Cloud computing represents uncertainty for some IT organizations. Security is one major concern, but there are others. Cloud adoption rates may rise as more companies find tooling and support to mitigate the potential fears associated with public cloud architecture.
A dim view of the cloud
Every new technology has its share of naysayers. Many of these skeptics aren’t uninformed members of the general public. Negative opinions are also prevalent among hard-nosed business leaders who supposedly have the most accurate industry data to work with. Take this quote from an internal memo at Western Union in 1878, “This `telephone' has too many shortcomings to be seriously considered as a practical form of communication. The device is inherently of no value to us.” It’s likely that whoever wrote that memo changed his mind after the technology not only proved itself but completely revolutionized the communications industry.
Cloud represents uncertainty for some
Today, the changes in tech are so fast and furious that it’s harder than ever to evaluate what’s really a significant advance and what’s just hype. But cloud computing is at least partly living up to its early promise. That doesn’t mean that all businesses are eager to implement cloud solutions. TheServerside.com Readership Survey 2011 revealed that 31% of surveyed companies have no intention of investing in cloud computing in the next 18 months. When the question was asked in a slightly different way (do you intend to deploy apps to the cloud?), there were still a lot of reluctance to commit. 10% of respondents said ‘no’ and an additional 18% said they were considering deployment but have no concrete plans in place to actually take that step.
Are these companies being backward or overly cautious? Is there a good reason that these firms are hanging back and letting others lead the way into the cloud? Let’s look at what’s making the cloud a less attractive solution for some companies and what it might take to change their minds.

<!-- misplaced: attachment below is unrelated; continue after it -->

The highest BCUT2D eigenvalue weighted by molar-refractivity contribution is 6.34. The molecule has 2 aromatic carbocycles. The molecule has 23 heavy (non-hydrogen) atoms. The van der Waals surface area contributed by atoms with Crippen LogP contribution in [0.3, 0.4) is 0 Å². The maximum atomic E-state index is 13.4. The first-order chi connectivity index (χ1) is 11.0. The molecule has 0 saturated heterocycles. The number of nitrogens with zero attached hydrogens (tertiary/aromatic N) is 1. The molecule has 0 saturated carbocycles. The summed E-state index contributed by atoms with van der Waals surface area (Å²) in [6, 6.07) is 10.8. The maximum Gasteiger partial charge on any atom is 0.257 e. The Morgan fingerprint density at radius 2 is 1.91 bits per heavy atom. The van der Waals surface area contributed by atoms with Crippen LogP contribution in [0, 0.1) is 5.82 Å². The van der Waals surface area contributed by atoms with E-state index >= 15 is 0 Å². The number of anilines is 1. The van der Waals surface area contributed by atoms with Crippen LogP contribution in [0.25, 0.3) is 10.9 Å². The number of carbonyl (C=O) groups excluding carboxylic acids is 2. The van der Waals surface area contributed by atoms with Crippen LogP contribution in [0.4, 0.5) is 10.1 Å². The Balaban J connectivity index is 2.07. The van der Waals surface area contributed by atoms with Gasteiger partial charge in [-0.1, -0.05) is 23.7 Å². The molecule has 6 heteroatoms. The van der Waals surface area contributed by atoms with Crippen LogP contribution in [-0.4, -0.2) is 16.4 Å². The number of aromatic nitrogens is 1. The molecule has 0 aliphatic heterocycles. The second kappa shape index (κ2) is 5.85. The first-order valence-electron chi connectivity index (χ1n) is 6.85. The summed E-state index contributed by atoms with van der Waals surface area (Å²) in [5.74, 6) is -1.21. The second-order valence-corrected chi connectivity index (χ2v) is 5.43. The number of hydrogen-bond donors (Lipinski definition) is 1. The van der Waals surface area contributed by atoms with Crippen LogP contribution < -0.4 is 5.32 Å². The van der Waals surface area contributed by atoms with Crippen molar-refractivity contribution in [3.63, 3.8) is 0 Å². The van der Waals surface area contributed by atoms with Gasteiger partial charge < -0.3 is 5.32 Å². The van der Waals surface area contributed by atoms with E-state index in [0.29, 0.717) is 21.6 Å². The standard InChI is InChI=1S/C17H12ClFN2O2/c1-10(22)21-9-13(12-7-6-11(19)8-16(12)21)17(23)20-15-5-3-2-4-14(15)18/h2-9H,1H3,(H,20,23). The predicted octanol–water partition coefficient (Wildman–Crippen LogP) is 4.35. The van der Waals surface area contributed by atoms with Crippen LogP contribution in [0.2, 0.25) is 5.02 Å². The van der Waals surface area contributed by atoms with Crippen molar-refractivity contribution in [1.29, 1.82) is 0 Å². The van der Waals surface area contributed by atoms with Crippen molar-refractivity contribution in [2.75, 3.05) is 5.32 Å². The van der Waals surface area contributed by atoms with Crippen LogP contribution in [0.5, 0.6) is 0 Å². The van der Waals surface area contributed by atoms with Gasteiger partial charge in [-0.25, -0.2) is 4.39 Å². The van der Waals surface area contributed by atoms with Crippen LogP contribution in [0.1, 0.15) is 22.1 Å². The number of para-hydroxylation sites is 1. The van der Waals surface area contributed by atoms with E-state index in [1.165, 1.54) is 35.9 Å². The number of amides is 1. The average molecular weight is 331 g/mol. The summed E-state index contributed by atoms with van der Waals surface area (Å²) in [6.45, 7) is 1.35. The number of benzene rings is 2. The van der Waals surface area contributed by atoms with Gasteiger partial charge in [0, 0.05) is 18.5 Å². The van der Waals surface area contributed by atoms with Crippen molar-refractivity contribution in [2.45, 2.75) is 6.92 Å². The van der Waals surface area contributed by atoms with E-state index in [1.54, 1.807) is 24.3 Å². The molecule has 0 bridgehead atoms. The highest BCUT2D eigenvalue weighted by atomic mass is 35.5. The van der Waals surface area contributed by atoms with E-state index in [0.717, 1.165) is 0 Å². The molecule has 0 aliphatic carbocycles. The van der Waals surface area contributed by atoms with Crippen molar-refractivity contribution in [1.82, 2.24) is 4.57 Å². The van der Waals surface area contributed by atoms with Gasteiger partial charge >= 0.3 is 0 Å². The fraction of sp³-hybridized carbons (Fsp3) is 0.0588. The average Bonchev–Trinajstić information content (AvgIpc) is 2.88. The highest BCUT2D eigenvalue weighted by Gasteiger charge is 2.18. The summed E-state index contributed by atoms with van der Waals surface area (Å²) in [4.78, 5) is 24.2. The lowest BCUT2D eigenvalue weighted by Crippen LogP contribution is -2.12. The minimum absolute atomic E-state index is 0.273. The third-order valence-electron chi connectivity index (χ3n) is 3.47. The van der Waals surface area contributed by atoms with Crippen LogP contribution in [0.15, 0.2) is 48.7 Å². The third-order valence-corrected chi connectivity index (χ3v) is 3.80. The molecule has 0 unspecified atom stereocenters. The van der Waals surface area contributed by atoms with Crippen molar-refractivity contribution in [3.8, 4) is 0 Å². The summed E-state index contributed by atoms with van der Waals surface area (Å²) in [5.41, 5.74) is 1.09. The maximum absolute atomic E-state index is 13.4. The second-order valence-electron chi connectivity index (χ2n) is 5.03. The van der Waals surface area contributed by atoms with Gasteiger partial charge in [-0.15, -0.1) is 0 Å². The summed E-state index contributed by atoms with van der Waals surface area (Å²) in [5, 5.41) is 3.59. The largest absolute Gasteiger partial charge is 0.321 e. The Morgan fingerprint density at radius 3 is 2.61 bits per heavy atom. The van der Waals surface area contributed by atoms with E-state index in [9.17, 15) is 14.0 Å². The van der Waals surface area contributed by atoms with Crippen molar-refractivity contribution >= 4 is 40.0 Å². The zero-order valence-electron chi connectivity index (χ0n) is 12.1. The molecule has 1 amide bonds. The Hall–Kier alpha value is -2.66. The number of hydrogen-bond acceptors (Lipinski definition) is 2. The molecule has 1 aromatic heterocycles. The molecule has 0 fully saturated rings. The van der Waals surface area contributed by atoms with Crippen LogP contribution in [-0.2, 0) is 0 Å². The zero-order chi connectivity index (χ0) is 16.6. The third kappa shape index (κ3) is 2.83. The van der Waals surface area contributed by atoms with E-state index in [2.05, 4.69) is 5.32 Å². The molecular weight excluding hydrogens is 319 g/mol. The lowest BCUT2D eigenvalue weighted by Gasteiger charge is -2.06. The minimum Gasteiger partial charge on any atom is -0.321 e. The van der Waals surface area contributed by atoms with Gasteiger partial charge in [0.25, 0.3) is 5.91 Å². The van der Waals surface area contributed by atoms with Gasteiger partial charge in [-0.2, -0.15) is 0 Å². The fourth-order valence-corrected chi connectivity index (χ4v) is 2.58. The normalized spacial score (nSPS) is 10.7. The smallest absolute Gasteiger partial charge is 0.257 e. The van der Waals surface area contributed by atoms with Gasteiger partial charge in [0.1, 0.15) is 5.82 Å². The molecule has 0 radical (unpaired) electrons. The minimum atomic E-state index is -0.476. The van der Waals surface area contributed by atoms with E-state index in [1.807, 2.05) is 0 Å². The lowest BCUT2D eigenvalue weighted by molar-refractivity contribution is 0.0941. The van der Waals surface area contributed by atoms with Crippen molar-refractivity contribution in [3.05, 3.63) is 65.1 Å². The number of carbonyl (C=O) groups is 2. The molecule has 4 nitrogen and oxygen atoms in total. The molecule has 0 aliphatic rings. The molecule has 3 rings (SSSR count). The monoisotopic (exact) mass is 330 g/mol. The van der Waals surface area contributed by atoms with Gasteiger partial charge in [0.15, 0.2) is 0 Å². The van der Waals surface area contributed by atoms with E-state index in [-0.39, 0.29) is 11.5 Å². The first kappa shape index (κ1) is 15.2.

Security remains top obstacle
The #1 reason organizations steer clear of the public cloud is concern over security. An internal server setup with firewalls may not be perfect (in fact, no security system is). But it carries with it a greater sense of safety both for consumer data and proprietary business data. Plus, if a breach does occur, the company can at least take responsibility and clean up the mess. They aren’t stuck telling customers, “We trusted your data to a faceless cloud computing vendor and now you are at risk for identity theft. Sorry about that, but we were trying to save money by outsourcing our IT infrastructure.” That’s much worse from a PR standpoint than saying, “A disgruntled employee stole data or maliciously compromised our security. They’ve been identified and are being prosecuted to the fullest extent allowable by law.”
What needs to change?
The fact is that there are some companies that will not be able to take the risk of moving data to a public cloud. This is especially true in industries where data privacy is strictly regulated. If an organization cannot control and monitor exactly how and where data is transmitted and stored, it’s not possible to certify that it is being handled appropriately in accordance with privacy legislation. However, the average business customer is likely to be just as safe in a well-constructed and appropriately managed cloud as they are in their own data center. The security risks are simply different – not substantially greater.